Organic Food & Cancer Risk

November 12, 2018 • 1 min read
Summary

Organic food is less likely than non-organic food to be contaminated with pesticide residues and is associated with lower cancer risk.

What is the potential relationship between cancer risk and consuming organic food? A new JAMA Internal Medicine journal article explored this topic, covering a population-based cohort study of nearly 70,000 French adults.

As part of the study, participants provided information on how often they consumed organic food: “never,” “occasionally,” or “most of the time.” Researchers used the data to calculate an organic food score that fell between 0 and 32 points. With a follow-up in spring 2009 and again in fall 2016, researchers from the study ultimately concluded that high organic food scores were inversely associated with the overall risk of cancer, suggesting increased organic food consumption is connected to a lower risk of cancer.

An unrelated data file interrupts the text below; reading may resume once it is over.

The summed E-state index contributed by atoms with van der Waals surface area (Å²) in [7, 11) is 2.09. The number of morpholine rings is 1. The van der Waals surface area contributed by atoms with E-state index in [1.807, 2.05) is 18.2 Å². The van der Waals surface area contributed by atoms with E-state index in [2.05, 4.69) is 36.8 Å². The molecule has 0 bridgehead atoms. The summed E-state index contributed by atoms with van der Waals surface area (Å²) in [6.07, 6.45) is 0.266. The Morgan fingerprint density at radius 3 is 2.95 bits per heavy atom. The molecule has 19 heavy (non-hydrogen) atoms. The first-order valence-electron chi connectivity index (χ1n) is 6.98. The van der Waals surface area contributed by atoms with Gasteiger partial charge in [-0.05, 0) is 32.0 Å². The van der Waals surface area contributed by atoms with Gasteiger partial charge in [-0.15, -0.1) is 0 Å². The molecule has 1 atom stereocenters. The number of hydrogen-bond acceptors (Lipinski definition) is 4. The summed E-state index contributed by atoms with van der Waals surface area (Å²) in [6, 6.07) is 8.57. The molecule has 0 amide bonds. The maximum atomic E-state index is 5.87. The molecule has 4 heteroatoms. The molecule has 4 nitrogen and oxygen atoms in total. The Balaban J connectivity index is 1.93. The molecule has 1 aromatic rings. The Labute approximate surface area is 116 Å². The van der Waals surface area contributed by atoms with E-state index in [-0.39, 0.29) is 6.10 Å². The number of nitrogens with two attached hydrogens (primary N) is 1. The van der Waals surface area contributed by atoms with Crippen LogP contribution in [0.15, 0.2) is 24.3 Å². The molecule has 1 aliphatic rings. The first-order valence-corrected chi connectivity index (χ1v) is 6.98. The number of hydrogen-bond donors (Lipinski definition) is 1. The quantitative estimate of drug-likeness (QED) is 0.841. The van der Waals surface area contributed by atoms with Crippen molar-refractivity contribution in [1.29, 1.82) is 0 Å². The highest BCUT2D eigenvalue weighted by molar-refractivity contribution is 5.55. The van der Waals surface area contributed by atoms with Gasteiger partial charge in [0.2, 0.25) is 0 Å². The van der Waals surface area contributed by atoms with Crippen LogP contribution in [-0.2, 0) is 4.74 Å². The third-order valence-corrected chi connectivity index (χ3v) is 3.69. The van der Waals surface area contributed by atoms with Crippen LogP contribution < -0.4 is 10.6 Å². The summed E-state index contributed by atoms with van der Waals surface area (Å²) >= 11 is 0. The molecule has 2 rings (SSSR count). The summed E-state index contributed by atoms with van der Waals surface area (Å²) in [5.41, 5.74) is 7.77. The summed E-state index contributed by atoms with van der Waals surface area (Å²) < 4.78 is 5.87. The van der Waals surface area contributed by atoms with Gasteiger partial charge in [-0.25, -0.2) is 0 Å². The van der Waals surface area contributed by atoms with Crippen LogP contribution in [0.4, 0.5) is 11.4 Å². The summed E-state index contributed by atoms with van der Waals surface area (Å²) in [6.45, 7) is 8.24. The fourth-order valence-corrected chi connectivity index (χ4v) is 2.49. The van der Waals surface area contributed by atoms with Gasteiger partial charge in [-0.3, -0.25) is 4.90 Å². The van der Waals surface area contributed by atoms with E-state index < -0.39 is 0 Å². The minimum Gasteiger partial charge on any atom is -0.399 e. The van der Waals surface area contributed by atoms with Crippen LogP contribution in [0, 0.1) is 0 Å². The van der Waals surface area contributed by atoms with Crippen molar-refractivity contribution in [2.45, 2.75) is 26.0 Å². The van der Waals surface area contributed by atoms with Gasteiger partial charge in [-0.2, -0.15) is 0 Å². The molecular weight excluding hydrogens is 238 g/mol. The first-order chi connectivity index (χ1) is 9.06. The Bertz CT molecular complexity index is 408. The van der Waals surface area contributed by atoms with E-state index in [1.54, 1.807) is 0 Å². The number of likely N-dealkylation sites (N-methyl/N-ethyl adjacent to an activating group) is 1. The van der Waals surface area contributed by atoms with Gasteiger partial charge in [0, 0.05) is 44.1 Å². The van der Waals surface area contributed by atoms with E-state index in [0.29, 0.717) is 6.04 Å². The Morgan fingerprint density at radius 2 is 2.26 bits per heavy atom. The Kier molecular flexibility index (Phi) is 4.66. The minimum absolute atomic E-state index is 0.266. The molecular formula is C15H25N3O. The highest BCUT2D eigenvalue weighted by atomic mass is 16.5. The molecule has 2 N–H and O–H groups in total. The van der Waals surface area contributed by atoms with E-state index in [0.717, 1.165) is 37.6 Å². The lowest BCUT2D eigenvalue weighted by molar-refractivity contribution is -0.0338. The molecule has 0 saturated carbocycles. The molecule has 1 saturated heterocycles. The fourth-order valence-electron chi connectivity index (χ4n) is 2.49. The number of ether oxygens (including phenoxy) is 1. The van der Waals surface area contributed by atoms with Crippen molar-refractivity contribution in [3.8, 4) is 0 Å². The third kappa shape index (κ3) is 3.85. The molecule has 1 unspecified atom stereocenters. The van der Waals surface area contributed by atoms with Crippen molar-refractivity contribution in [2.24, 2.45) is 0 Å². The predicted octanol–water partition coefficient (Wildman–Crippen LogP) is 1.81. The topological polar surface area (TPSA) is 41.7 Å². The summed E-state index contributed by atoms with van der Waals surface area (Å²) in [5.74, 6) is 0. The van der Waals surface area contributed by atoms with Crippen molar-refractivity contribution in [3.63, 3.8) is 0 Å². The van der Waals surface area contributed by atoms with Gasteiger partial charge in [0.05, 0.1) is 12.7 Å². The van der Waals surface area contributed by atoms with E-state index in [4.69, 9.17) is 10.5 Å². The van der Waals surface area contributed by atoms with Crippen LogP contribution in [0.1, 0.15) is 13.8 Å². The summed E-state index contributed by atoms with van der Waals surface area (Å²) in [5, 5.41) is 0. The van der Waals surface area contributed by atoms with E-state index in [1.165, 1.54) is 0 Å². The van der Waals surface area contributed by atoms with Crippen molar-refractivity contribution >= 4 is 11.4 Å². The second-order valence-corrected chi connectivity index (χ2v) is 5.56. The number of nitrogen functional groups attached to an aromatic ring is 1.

When a particular food is labeled as a “USDA certified organic food,” this means that the growing and processing of its ingredients was consistent with various federal regulations, including:

  • Soil quality
  • Pest and weed control
  • Use of additives

Controlling these processes ensures that the products grown under organic regulation assume a certain quality. Organic food is less likely than non-organic food to be contaminated with pesticide residues, which is likely part of the foundation connecting organic food consumption with lower cancer risk.

Read the full study from JAMA Internal Medicine.

Learn more about organic farming.

Watch our Organic & Sustainable Farming animation.

Read more about USDA certified organic foods.

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